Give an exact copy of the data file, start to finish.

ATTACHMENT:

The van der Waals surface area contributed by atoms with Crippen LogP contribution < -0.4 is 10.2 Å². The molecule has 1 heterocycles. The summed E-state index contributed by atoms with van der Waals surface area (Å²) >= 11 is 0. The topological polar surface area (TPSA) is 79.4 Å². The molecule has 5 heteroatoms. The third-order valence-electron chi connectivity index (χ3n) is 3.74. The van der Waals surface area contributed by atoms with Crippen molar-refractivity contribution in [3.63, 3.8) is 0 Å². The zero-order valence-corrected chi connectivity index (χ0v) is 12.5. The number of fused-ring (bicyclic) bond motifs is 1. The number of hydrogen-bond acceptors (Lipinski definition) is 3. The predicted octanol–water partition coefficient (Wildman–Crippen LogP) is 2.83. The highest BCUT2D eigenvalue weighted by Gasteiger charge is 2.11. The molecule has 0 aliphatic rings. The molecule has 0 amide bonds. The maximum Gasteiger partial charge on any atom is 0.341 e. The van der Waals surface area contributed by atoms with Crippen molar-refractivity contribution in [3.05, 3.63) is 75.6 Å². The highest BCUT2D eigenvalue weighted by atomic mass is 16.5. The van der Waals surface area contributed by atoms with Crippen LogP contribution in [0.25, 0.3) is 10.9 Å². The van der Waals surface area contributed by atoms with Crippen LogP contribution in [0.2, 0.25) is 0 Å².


The van der Waals surface area contributed by atoms with Crippen LogP contribution < -0.4 is 10.2 Å². The molecule has 1 heterocycles. The summed E-state index contributed by atoms with van der Waals surface area (Å²) >= 11 is 0. The topological polar surface area (TPSA) is 79.4 Å². The molecule has 5 heteroatoms. The third-order valence-electron chi connectivity index (χ3n) is 3.74. The van der Waals surface area contributed by atoms with Crippen molar-refractivity contribution in [3.63, 3.8) is 0 Å². The zero-order valence-corrected chi connectivity index (χ0v) is 12.5. The number of fused-ring (bicyclic) bond motifs is 1. The number of hydrogen-bond acceptors (Lipinski definition) is 3. The predicted octanol–water partition coefficient (Wildman–Crippen LogP) is 2.83. The highest BCUT2D eigenvalue weighted by Gasteiger charge is 2.11. The molecule has 0 aliphatic rings. The molecule has 0 amide bonds. The maximum Gasteiger partial charge on any atom is 0.341 e. The van der Waals surface area contributed by atoms with Crippen molar-refractivity contribution in [3.05, 3.63) is 75.6 Å². The highest BCUT2D eigenvalue weighted by atomic mass is 16.5. The van der Waals surface area contributed by atoms with Crippen LogP contribution in [0.25, 0.3) is 10.9 Å². The van der Waals surface area contributed by atoms with Crippen LogP contribution in [0.2, 0.25) is 0 Å².